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Using SQLite on Android


As with most platforms, Android gives us a few options to store data so that it persists even after we've terminated the application. Of the various ways we can do this, text files — either stored in the application's own files directory or to the phone's SD card — represent one approach. Preferences are also frequently used to store data because they can be both hidden from the user and persist as long as the application is installed. And while not strictly speaking in the same category, Assets can be useful for storing read-only data, too. Assets are essentially files that you bundle into the application package prior to compilation in the project assets folder, which can be accessed at runtime. I will take a closer look at these later.

Sometimes, however, we need to be able to carry out complex operations on persistent data, or the volume of data requires a more efficient method of management than a flat text file or preference entry will allow. This is where a mobile database comes in.

Android comes with SQLite (version 3.5.9+), which has been available on the platform since release 1.5 of the OS (the "Cupcake" release). For readers unfamiliar with SQLite, it is a self-contained, server-less, transactional SQL database. While it has its limitations, SQLite serves as a powerful tool in the Android developer's arsenal.

What I'll principally cover here is one way to use a SQLite database in Android, concentrating on its management; specifically, creation and update, rather than all the runtime operations.

Managing SQLite

To begin with, we can manage SQLite using a class that extends SQLiteOpenHelper, which comes with a constructor and two required methods; onCreate and onUpgrade.

Naturally, the first of these is executed when the constructor is instantiated; it is here that, via the superclass, we provide four important pieces of data:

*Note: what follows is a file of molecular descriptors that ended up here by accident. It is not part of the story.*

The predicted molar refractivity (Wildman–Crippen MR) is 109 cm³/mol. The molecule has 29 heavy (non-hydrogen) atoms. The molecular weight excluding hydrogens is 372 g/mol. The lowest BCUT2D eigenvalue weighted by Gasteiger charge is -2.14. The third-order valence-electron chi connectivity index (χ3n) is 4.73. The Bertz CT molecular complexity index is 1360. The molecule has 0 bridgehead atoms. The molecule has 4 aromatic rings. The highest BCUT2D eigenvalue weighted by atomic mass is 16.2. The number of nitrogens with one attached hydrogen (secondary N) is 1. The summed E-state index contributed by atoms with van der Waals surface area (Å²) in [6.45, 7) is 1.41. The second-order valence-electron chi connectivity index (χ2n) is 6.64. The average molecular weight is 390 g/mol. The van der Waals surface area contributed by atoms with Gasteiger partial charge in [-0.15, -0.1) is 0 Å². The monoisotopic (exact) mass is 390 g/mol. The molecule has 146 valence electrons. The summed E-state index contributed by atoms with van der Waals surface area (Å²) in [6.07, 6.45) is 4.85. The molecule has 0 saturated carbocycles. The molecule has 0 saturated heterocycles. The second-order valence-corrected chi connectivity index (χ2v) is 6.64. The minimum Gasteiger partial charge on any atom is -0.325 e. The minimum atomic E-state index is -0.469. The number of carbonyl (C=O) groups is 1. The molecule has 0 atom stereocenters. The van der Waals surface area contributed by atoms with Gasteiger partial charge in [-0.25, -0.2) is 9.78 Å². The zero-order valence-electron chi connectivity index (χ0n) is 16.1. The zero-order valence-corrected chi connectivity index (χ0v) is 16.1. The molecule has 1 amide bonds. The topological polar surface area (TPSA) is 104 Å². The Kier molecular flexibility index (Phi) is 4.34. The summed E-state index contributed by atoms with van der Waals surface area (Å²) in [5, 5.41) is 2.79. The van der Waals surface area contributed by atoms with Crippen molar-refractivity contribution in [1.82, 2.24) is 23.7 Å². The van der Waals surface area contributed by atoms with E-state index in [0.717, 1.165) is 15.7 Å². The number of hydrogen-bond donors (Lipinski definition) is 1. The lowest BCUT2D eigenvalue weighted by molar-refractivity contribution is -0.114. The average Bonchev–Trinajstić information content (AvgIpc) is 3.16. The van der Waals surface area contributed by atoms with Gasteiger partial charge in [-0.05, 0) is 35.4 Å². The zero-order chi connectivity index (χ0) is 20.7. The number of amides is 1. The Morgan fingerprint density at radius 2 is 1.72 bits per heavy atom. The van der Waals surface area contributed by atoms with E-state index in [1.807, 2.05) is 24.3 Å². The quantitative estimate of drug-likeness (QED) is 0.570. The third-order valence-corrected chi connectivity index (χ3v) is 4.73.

• Context. This is the context of the application. It can be useful to set this in the constructor and store it locally for later use in other methods.
  • Database name. This is the filename (as a String) of the physical database file being accessed.
  • Cursor factory. The cursor factory in use, if any.
  • Database Version. This is the version of your database (as an integer), which I'll discuss in more detail later. Your initial version should be 1.

For our example, we put these four pieces together and get the following:

class DB extends SQLiteOpenHelper {

	final static int DB_VERSION = 1;
        final static String DB_NAME = "mydb.s3db";
	Context context;
	
	public DB(Context context) {
		super(context, DB_NAME, null, DB_VERSION);
		// Store the context for later use
		this.context = context;
	}

The constructor does two things. First, it checks whether the database exists and, if not, will call the onCreate method. Second, if the database does exist, it will check whether the existing database version number differs from the one implemented in the constructor, so as to determine if the database has been updated. If it has, the onUpgrade method will be called.